By the 1970s, the Stasi had decided that the methods of overt persecution that had been employed up to that time, such as arrest and torture, were too crude and obvious. It was realised that psychological harassment was far less likely to be recognised for what it was, so its victims, and their supporters, were less likely to be provoked into active resistance, given that they would often not be aware of the source of their problems, or even its exact nature. Zersetzung was designed to side-track and "switch off" perceived enemies so that they would lose the will to continue any "inappropriate" activities.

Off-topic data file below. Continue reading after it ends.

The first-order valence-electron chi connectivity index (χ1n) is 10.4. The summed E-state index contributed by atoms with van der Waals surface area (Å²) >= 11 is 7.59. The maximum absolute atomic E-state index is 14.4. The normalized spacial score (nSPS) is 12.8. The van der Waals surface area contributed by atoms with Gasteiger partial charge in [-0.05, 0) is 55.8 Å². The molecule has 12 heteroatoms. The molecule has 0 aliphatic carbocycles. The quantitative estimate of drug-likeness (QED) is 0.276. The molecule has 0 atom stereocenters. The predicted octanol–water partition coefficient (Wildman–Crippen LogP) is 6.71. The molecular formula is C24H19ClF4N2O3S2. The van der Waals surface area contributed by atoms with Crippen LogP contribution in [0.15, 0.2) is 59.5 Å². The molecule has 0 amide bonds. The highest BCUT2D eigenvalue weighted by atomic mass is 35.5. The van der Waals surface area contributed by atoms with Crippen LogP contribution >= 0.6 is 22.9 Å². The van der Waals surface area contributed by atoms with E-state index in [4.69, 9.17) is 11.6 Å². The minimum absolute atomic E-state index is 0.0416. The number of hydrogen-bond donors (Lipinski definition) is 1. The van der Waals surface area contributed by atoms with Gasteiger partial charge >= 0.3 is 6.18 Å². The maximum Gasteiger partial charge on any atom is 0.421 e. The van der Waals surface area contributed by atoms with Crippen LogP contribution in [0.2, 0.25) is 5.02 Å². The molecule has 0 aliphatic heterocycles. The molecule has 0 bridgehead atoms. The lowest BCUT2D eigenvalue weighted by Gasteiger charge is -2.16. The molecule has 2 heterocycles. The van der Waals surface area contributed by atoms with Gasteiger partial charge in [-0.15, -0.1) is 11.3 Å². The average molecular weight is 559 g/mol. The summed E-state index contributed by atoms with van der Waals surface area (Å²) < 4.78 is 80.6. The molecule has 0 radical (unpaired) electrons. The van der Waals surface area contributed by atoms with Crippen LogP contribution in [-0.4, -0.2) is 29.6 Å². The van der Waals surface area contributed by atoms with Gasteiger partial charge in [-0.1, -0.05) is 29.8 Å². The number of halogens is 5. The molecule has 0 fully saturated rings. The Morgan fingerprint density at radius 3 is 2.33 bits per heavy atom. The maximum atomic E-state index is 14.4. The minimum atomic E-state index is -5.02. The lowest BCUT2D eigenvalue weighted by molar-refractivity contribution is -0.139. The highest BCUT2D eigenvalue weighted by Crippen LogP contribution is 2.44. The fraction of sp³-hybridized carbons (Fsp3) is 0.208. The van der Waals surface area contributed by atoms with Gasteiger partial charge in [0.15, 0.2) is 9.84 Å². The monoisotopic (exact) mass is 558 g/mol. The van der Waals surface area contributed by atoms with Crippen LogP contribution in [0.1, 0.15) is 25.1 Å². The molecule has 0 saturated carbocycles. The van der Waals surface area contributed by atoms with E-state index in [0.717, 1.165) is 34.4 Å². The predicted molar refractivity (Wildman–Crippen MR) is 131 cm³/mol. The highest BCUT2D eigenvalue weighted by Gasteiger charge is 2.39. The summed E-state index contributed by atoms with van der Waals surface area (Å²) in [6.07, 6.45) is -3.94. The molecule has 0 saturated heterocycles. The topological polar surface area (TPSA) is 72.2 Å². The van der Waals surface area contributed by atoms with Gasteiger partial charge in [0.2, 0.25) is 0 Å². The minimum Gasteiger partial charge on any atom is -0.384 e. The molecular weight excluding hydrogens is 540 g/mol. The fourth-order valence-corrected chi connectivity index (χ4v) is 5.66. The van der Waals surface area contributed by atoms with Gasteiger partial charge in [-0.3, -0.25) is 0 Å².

7. Female models . Several women pointed out to me that GDR models weren’t anorexic waifs or larger-than-life sex bombs but rather average women. There was no East German Kate Moss. In fact, many weren’t professionals at all but hobby models. Leafing through a few old copies of magazines like Für Dich ( For You ) and Modische Maschen ( Fashionable Stitches ) most of the clothes look dowdy and, indeed, the models are everyday women — though, naturally, on the pretty side. They certainly wear less make up and show less skin than those in Vogue . There are no sex tips, but rather an emphasis on work, motherhood, and party politics. For all their libertine body culture, it all strikes me as awfully prude.